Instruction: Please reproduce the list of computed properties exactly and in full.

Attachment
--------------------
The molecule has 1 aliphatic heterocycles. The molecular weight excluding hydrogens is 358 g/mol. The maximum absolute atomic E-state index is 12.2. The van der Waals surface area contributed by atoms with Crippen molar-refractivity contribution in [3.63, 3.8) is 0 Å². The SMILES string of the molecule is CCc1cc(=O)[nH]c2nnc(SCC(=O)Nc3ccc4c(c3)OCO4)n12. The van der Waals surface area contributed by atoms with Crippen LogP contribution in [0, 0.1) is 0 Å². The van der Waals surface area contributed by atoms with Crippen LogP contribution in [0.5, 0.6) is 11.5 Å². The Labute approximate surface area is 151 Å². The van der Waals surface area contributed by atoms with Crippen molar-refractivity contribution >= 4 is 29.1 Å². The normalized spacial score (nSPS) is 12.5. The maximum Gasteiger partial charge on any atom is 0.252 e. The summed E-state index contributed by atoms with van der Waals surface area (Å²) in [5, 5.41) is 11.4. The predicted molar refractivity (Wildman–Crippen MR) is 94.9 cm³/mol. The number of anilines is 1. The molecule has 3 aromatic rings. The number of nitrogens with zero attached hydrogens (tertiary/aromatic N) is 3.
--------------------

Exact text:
The molecule has 1 aliphatic heterocycles. The molecular weight excluding hydrogens is 358 g/mol. The maximum absolute atomic E-state index is 12.2. The van der Waals surface area contributed by atoms with Crippen molar-refractivity contribution in [3.63, 3.8) is 0 Å². The SMILES string of the molecule is CCc1cc(=O)[nH]c2nnc(SCC(=O)Nc3ccc4c(c3)OCO4)n12. The van der Waals surface area contributed by atoms with Crippen LogP contribution in [0, 0.1) is 0 Å². The van der Waals surface area contributed by atoms with Crippen LogP contribution in [0.5, 0.6) is 11.5 Å². The Labute approximate surface area is 151 Å². The van der Waals surface area contributed by atoms with Crippen molar-refractivity contribution >= 4 is 29.1 Å². The normalized spacial score (nSPS) is 12.5. The maximum Gasteiger partial charge on any atom is 0.252 e. The summed E-state index contributed by atoms with van der Waals surface area (Å²) in [5, 5.41) is 11.4. The predicted molar refractivity (Wildman–Crippen MR) is 94.9 cm³/mol. The number of anilines is 1. The molecule has 3 aromatic rings. The number of nitrogens with zero attached hydrogens (tertiary/aromatic N) is 3.